These days I feel the envy of having a geared hub on a bigger wheel, unfortunately a geared hub is rare and very expensive, even a second hand one, so if I go for bigger guni I will have to take it from my g26+ which is an arrow in the heart.
So I am now thinking about a g29+ or a g36 (and if kh was making a g32 frame it would enter in the equation as well) so if I do that my g26+ will return to the state
of pure ungeared muni machine (still with rim brakes but without handlebars this time: simpler and lighter)
Or… just keep on enjoying this very versatile machine few more hundreds of km…
Anyway, whatever the decision I take I’m glad to have started practicing guni with a not too big wheel, and since I also rode the pierrox’s g24 I would recommand you to mount your schlumpf hub on a 24" instead of your g29 and ride it hundreds and hundreds of miles until it becomes natural, then upgrading the wheel size if you feel the need.
It was hard at the begining, didn’t feel comfortable but with enough practice riding in high gear finished by being natural and when it happens you have two unis in one!
Forgot to add another thought… I find the 1.5:1 ratio a little bit on the high side, the gap between the two gears is pretty big, which makes it complicated with crank length. In my case for instance, I have 137mm on the 24". In no gear, that makes a good muni, but then in high gear, I wouldn’t it that off-road. In town in high gear, it’s interesting, but when I switch to low gear, I feel like I’m not moving anymore (I looooooove 125mm cranks on an urban 24").
So in my ideal world, the Schlumpf would only do about 30% jump, or it could be ordered with the choice. And of course it would be cheaper, but that’s beyond ideal world, that’s dream land… Actually, dreamland would be cheaper, lighter and with 3 speeds!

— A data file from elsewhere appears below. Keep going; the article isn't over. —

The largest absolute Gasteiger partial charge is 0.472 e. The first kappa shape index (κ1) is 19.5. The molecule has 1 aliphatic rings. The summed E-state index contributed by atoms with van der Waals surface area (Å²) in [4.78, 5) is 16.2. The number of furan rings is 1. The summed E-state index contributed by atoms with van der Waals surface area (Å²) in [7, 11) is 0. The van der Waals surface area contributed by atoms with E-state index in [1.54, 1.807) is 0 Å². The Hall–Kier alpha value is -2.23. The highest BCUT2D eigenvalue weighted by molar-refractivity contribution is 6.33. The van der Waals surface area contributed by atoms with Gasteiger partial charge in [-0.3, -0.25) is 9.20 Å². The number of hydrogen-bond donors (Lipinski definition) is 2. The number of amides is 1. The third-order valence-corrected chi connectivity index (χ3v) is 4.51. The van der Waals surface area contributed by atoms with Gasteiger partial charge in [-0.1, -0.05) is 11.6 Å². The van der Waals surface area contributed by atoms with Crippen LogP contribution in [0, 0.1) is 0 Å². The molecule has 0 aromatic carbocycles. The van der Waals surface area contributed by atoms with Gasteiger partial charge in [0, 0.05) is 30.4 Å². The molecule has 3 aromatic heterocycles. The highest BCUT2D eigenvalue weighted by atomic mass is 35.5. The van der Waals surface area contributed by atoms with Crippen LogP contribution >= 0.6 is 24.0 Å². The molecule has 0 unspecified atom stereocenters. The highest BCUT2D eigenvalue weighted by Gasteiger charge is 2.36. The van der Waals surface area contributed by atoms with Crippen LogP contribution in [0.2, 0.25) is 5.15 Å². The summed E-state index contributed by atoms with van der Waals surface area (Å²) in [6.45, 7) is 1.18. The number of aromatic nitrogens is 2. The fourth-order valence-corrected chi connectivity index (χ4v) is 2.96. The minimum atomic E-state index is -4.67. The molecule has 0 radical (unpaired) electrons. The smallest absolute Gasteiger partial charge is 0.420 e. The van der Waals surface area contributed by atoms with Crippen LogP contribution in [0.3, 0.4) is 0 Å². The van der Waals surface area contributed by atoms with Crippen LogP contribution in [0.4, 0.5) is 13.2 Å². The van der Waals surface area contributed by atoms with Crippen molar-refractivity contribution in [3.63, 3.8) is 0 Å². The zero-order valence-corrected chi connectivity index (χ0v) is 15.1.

Pierrox : soon you will find that a little bit more than x1.54 would be great
When I am on a long and empty bike paths or a very long road on my g26+ I often regret that there is not a 3rd speed with a higher ratio.
What you can do to get used to this big jump is trying to shift up and down at each single occasion, and also doing the up shift not to soon, I mean you have to pedal fast enough so that you never struggle with the high gear at low speed, cause the “1.54 is too much” feeling is real at low speed but disapears when you reach a certain cadence.
Uhm my Schlumpf is in a 29". The 36" is just as is. I believe the best way to learn was to ride off in 1:1 gear and while riding change to high gear. It already takes a lot of focus to have my heel hit the crank at the right moment, so I tried mounting in high gear. When the free mounting felt really weird, I thought to try it by staying upright against the wall, but then I roll too quickly, so either I should allow myself some UPDs while riding and shifting to high gear or I should get used to the behaviour when free-mounting in high gear. The uni is also heavier than a normal one, so I quickly burn through my energy while trying to mount.
In my initial post I rode that the touring bar only slightly runs against my legs. Well today I rode 12km while my brother in law jogged beside me. When I came home my shorts and muni were sticking with blood and the was a red rub-mark on my right leg that still hurts like hell. Even thought it is great to feel something other than the saddle handle with my hands, it is too wide close to the saddle. So either I can buy some real tight cycle pants or I have to take it off again.